Why is carbon dioxide measured?
Potential safety hazard
Carbon dioxide can be a safety hazard. When the concentration of carbon
dioxide rises, people start to feel tired and listless, and they have
trouble concentrating. With further increases, CO2 begins to
act as an asphyxiant. Prolonged exposure to very high concentrations of
carbon dioxide results in unconsciousness and even death.
As high concentrations of CO2 are clearly hazardous, most
countries have set exposure limits in the workplace. In Great Britain,
for instance, the weighted average exposure limit for an 8 hour working
day is 5000 ppm; a higher limit of 15,000 ppm applies to an exposure up
to 10 minutes.
Applications where carbon dioxide can rise to dangerous levels include
the brewing and carbonated drinks industries, food freezing using dry
ice, cold storage, cargo ships, and, of course, plants where CO2 or dry ice is produced or handled.
Air quality and ventilation
Even when the carbon dioxide concentration is not high enough to cause
problems, it is a good indicator of indoor air quality in general. A high
CO2 level is usually a sign of poor ventilation and the presence
of odours and other pollutants such as volatile organic compounds (VOCs).
Poor ventilation also increases the risk of high humidity and in the worst
case, a radon build-up in the building.
Demand Controlled Ventilation (DCV) is often based on carbon dioxide measurement.
Higher concentrations of CO2 indicate the presence of people
in the room. Using DCV, conference rooms and classrooms, for example,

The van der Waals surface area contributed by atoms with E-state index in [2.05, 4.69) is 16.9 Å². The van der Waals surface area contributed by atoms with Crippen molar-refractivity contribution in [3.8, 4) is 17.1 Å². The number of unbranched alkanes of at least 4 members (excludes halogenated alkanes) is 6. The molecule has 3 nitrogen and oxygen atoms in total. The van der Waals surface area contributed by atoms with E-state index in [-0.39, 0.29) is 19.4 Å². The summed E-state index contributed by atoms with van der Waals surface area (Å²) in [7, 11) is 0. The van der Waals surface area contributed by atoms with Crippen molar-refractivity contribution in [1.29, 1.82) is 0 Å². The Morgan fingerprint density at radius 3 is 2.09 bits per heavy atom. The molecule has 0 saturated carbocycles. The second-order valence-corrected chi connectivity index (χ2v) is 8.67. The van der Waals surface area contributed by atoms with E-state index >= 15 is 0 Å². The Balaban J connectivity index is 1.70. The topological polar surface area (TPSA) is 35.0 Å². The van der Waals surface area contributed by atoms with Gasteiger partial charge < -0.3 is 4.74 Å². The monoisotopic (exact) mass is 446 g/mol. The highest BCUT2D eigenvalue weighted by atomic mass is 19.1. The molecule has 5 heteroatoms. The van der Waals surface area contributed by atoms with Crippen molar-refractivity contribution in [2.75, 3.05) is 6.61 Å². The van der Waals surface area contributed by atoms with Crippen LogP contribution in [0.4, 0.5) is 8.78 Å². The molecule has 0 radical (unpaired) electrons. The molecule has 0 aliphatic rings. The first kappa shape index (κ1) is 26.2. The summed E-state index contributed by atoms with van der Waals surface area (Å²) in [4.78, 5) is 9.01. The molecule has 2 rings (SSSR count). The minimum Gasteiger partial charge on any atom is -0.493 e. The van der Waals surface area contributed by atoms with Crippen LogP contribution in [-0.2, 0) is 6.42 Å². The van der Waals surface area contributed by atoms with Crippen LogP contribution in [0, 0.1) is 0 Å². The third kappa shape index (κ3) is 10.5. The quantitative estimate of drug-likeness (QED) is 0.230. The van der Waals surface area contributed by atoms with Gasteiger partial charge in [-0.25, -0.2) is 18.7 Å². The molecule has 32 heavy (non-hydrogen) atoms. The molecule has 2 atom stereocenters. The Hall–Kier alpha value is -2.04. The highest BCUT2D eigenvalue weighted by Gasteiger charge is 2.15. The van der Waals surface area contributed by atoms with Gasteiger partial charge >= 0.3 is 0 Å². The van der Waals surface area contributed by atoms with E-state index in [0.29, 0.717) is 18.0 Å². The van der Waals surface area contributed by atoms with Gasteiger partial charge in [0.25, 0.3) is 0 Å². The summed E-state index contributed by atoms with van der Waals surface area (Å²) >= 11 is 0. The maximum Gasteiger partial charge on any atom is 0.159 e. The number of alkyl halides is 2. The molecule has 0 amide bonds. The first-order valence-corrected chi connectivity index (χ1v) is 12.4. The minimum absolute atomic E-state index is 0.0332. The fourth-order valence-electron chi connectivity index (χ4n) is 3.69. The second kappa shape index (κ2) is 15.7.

can be ventilated only when there is an actual need for it. This ensures
good quality breathing air at all times and keeps energy costs down. At
the same time it helps participants in conferences and meetings stay alert
Beneficial effects in greenhouses
On the positive side, carbon dioxide can enhance plant growth. In greenhouses
and mushroom farms, the growth rate and development of mushrooms and plants
- from cucumbers to most luxurious roses - can be improved by controlling
the concentration of carbon dioxide. This raises the productivity and
quality of the crops. In some cases, the CO2 concentration
is used to control when fruits and vegetables ripen. The concentration
of CO2, however, must be carefully adjusted. If the carbon
dioxide level rises too high, the plants can be damaged or their growth
Adding carbon dioxide to food packaging can considerably extend the storage
and shelf life of meat, cheese as well as fruit and vegetables. In meat
packaging, for example, a high concentration of CO2 in the
packaging inhibits bacterial growth and retains the natural coloring of